Here he says that he is going to take them on to maturity. The elementary milk doctrine is the doctrine of Christ. Although they do need milk and not solid food, he is not going all the way back to re-lay the Old Testament Jewish foundational truths of turning away from their own works and believing in God, washings and laying on of hands, resurrection and eternal judgment. That is not the milk of Christ, that is Old Testament foundation that points forward to the milk of Christ. He is now going to move on with them into maturity. So where does he take them? What is going on to maturity? He takes them to Jesus the greater High Priest who administers a greater covenant in a greater temple through a greater sacrifice, his own blood. We receive the gifts that God promised through faith,and he warns us throughout not to turn back to the law but to press in to God’s grace by faith. And he points us to the fruit of this blood-bought relationship, laying aside sin and fixing our eyes on Jesus, loving our brothers, extending hospitality to strangers, standing with prisoners, honoring marriage, being content with our relationship with Jesus, imitating the faith of your leaders, strengthening your hearts by grace, following Jesus wherever he leads, and continually offering up praise to God. This sounds to me like the simple good news of Jesus Christ and him crucified, skillfully applied to our situation. This is the maturity the author of Hebrews points us to.

Pure Milk in 1 Peter

Peter also talks about milk and growth. He says

1 Peter 2:2 Like newborn infants, long for the pure spiritual milk, that by it you may grow up into salvation—

So Peter is encouraging us that milk is good and to imitate infants and long for milk, but the goal is to grow up into salvation. So what, according to Peter does it look like to grow up into salvation? If we back up in this passage, I think it becomes clear both what the milk is and what maturity looks like. He points us to our having been ransomed by the precious blood of Christ, and believing in God and having faith and hope in God.

1 Peter 1:22 Having purified your souls by your obedience to the truth for a sincere brotherly love, love one another earnestly from a pure heart, 23 since you have been born again, not of perishable seed but of imperishable, through the living and abiding word of God; 24 for “All flesh is like grass and all its glory like the flower of grass. The grass withers, and the flower falls, 25 but the word of the Lord remains forever.” And this word is the good news that was preached to you.

1 Peter 2:1 So put away all malice and all deceit and hypocrisy and envy and all slander. 2 Like newborn infants, long for the pure spiritual milk, that by it you may grow up into salvation—

So the pure spiritual milk is the truth, the imperishable living and abiding word of God that gave us new birth, the word of the Lord that remains forever, the good news that was preached to you. The growing up into salvation, he says, is loving one another earnestly from the heart and putting away all malice and deceit and hypocrisy and envy and all slander. This seems to fit with what Hebrews says that maturity is skillfully applying the gospel to each situation and discerning good from evil.

Jude

Jude writes something similar when he says

Jude 1:3 Beloved, although I was very eager to write to you about our common salvation, I found it necessary to write appealing to you to contend for the faith that was once for all delivered to the saints.

This sounds like he too, as in Hebrews and 1 Corinthians was eager to go deeper into the solid food of our common salvation, but found it necessary to go back to the basics of the faith that was once for all delivered to the saints. In this short letter he warns against false teachers who are:

Jude 1:16 These are grumblers, malcontents, following their own sinful desires; they are loud-mouthed boasters, showing favoritism to gain advantage… 18 …following their own ungodly passions.” 19 It is these who cause divisions, worldly people, devoid of the Spirit.

The fruit of the worldly false teachers who did not have God’s Spirit was boasting, favoritism, divisions. This sounds a lot like what was going on in Corinth that caused Paul to say that he could not speak to them as spiritual but as worldly.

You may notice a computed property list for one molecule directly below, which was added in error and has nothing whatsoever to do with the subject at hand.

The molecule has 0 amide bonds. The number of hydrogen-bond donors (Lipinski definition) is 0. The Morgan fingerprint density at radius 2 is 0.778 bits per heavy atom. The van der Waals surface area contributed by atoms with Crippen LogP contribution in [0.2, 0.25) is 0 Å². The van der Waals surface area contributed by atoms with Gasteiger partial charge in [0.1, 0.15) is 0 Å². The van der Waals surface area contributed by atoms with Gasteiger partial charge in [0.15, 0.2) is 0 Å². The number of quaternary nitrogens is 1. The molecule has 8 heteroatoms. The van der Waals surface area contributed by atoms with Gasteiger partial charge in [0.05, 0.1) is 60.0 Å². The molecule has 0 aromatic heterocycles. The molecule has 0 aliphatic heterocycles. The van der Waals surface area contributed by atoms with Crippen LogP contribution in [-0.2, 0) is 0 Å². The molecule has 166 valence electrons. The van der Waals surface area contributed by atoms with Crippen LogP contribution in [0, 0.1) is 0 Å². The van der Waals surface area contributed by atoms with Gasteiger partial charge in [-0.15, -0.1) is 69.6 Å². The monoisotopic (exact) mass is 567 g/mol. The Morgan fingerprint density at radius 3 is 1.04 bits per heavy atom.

James

James also deals with worldly wisdom in contrast to God’s wisdom. He says:

James 3:13 Who is wise and understanding among you? By his good conduct let him show his works in the meekness of wisdom. 14 But if you have bitter jealousy and selfish ambition in your hearts, do not boast and be false to the truth. 15 This is not the wisdom that comes down from above, but is earthly, unspiritual, demonic. 16 For where jealousy and selfish ambition exist, there will be disorder and every vile practice. 17 But the wisdom from above is first pure, then peaceable, gentle, open to reason, full of mercy and good fruits, impartial and sincere. 18 And a harvest of righteousness is sown in peace by those who make peace.

James draws the contrast between worldly wisdom which is characterized by jealousy, selfish ambition, boasting, disorder, and results in every vile practice. This again reminds us of Corinth. God’s wisdom, in contrast, is characterized by meekness, and is pure, peaceable, gentle, open to reason, full of mercy and good fruits, impartial, sincere.

Applying the Cross

So putting this all together, I don’t think Paul or Peter or Hebrews or James or Jude is saying that we need to put aside the bottle of the gospel and move on to the deeper things of God. Paul points to their jealousy and strife as evidence that they are failing to skillfully apply the simple truth of the gospel that they already know to their relationships with other believers in the church. Therefore he cannot consider them spiritual or mature, but rather fleshly; although they have the Holy Spirit, they are allowing their flesh to dominate their desires. Throughout this letter, Paul is training them to skillfully apply the good news of the cross to various situations and circumstances.

The Corinthians thought they were spiritual, ready for advanced meat doctrines, the deep things of God. They thought Paul was insulting their intelligence to only sound one note over and over again. He had resolved to know nothing among them but Jesus Christ and him crucified. What they failed to realize was that this simple truth, the truth of the cross, is the power and hidden wisdom of God, the deep things of God, strong meat and nourishing milk. The gospel is the full meal deal – everything we need. We will never outgrow or move beyond the message of Christ crucified. The cross is wisdom, God’s wisdom, the pure milk that brings us to salvation, and the cross is power, the solid food that strengthens us to crucify our pride and love one another with self-sacrificial cross shaped love. The gospel, the message of the cross, of Christ crucified for sinners, is both the hidden wisdom of God to pardon sinners, and the power of God to transform sinners into saints.

Pastor Rodney Zedicher ~ Ephraim Church of the Bible ~ www.ephraimbible.org

May 12, 2013 Posted by | 1 Corinthians, podcast | , , , , | Leave a comment